How cool is Christmas? Christmas is so totally cool that it has its own Playlist. No other holiday has a catalogue of special songs you never hear any other time of the year. For example, they don’t start playing Valentine’s Day music in the middle of January and drive you crazy for an entire month until finally you just wanna kick the … but I digress. My point is, unlike every other holiday on the calendar, Christmas is such a Maximum Celebration it has its own musical genre. Every year from midnight October 31st until midnight December 25th it’s wall-to-wall deck the halls – “White Christmas,” “Blue Christmas,” “Don’t Eat the Yellow Snow.” Then there’s “I’ll be Home for Christmas,” “Daddy, Don’t Get Drunk On Christmas” (which is a real song, BTW) “Christmas Island,” Christmas Kisses,” ”Christmas Lullaby,” “Here Comes Santa Claus,” “Christmas in Killarney” and OMG, “Christmas Carols by the Old Corral.” There’s just no end to it.
Plus, there’s all the novelty songs. These are those stupid little ditties that they trot out every year cuz somebody thought they were funny back in 1951. Crap like “Grandma Got Run Over By a Reindeer,” “I Yust Go Nuts at Christmas” and the second-worst Christmas song ever written*, “All I Want for Christmas is my Two Front Teeth.” These unholy staples of AM radio have been haunting the holidays ever since Gene Autry, the Chipmunks and “Jingle Bell Rock” ruled the airwaves.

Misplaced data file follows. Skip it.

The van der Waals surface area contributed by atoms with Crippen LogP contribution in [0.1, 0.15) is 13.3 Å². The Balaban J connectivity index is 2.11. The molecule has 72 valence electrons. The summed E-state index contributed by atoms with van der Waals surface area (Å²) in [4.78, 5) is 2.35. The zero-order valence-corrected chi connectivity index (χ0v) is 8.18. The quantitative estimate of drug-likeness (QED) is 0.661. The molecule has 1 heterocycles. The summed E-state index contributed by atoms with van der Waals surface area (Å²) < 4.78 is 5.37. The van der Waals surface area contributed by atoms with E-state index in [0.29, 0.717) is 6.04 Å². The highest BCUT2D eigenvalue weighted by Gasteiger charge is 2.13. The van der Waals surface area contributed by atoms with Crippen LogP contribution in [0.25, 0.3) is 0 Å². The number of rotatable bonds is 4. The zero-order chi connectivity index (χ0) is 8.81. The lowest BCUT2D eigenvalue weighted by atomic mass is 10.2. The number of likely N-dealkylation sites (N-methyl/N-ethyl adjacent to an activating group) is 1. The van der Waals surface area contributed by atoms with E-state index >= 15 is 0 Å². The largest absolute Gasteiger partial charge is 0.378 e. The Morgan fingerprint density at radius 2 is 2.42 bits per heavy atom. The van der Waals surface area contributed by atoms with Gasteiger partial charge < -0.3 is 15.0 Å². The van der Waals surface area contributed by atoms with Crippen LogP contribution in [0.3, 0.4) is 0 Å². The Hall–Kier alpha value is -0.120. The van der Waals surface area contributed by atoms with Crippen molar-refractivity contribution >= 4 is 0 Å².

However, the thing that kicks Christmas through the goal posts of Super Holiday Stardom is its weird ability to act like a super vortex and suck a bunch of ordinary winter song into its musical orbit. Think about it! Do you ever hear, “Frosty the Snowman,” “Winter Wonderland” or “Jingle Bells” in January? No, you don’t. Even though these songs have absolutely nothing to do with Christmas, never even mention the holiday and were quite possibly written to celebrate a February week-end in Vermont, they are all de facto Christmas songs. As well as, “Let it Snow,” “Sleigh Ride” and the recently disgraced, “Baby, It’s Cold Outside.” Why? Nobody knows. Christmas just came along and said, “This one’s mine. This one’s mine. And this one’s mine.” And nobody was brave enough to say “No!” That’s some holiday cojones, boys and girls.
Personally, I think there’s too much Christmas music, and I like to stick to the old favourites. I have a general rule of thumb that if it hasn’t been covered by the Vienna Boys Choir, I’m not really interested. Although I do have a special place in my heart for Harry Belafonte’s “Mary’s Boy Child.”
*The worst, of course, is “The Little Drummer Boy” which was written specifically to vex me.
2 thoughts on “The Songs Of Christmas”
Harry Belafonte is the best, though I don’t think even he could redeem drummer boy.
Nothing can redeem him